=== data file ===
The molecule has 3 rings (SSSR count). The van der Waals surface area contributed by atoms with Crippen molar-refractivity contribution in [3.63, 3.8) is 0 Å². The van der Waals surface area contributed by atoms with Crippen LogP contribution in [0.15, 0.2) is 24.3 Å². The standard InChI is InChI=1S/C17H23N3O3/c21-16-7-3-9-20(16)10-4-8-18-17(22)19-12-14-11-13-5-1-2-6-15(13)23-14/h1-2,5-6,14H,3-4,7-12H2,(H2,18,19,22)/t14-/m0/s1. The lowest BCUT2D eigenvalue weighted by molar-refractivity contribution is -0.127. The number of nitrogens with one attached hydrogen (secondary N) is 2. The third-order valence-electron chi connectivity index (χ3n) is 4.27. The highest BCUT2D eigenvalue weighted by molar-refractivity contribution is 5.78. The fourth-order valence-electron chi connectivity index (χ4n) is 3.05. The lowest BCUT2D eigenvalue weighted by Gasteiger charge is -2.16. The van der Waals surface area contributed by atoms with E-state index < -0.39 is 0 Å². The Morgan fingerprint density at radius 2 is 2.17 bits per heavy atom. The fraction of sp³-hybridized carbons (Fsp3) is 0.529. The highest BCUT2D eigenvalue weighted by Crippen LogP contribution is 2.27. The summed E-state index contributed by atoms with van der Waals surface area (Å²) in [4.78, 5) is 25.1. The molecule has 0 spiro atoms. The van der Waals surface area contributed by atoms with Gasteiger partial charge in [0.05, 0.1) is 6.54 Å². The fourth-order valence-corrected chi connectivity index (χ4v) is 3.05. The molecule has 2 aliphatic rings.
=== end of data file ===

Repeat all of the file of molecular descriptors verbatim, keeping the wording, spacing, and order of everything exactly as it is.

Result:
The molecule has 3 rings (SSSR count). The van der Waals surface area contributed by atoms with Crippen molar-refractivity contribution in [3.63, 3.8) is 0 Å². The van der Waals surface area contributed by atoms with Crippen LogP contribution in [0.15, 0.2) is 24.3 Å². The standard InChI is InChI=1S/C17H23N3O3/c21-16-7-3-9-20(16)10-4-8-18-17(22)19-12-14-11-13-5-1-2-6-15(13)23-14/h1-2,5-6,14H,3-4,7-12H2,(H2,18,19,22)/t14-/m0/s1. The lowest BCUT2D eigenvalue weighted by molar-refractivity contribution is -0.127. The number of nitrogens with one attached hydrogen (secondary N) is 2. The third-order valence-electron chi connectivity index (χ3n) is 4.27. The highest BCUT2D eigenvalue weighted by molar-refractivity contribution is 5.78. The fourth-order valence-electron chi connectivity index (χ4n) is 3.05. The lowest BCUT2D eigenvalue weighted by Gasteiger charge is -2.16. The van der Waals surface area contributed by atoms with E-state index < -0.39 is 0 Å². The Morgan fingerprint density at radius 2 is 2.17 bits per heavy atom. The fraction of sp³-hybridized carbons (Fsp3) is 0.529. The highest BCUT2D eigenvalue weighted by Crippen LogP contribution is 2.27. The summed E-state index contributed by atoms with van der Waals surface area (Å²) in [4.78, 5) is 25.1. The molecule has 0 spiro atoms. The van der Waals surface area contributed by atoms with Gasteiger partial charge in [0.05, 0.1) is 6.54 Å². The fourth-order valence-corrected chi connectivity index (χ4v) is 3.05. The molecule has 2 aliphatic rings.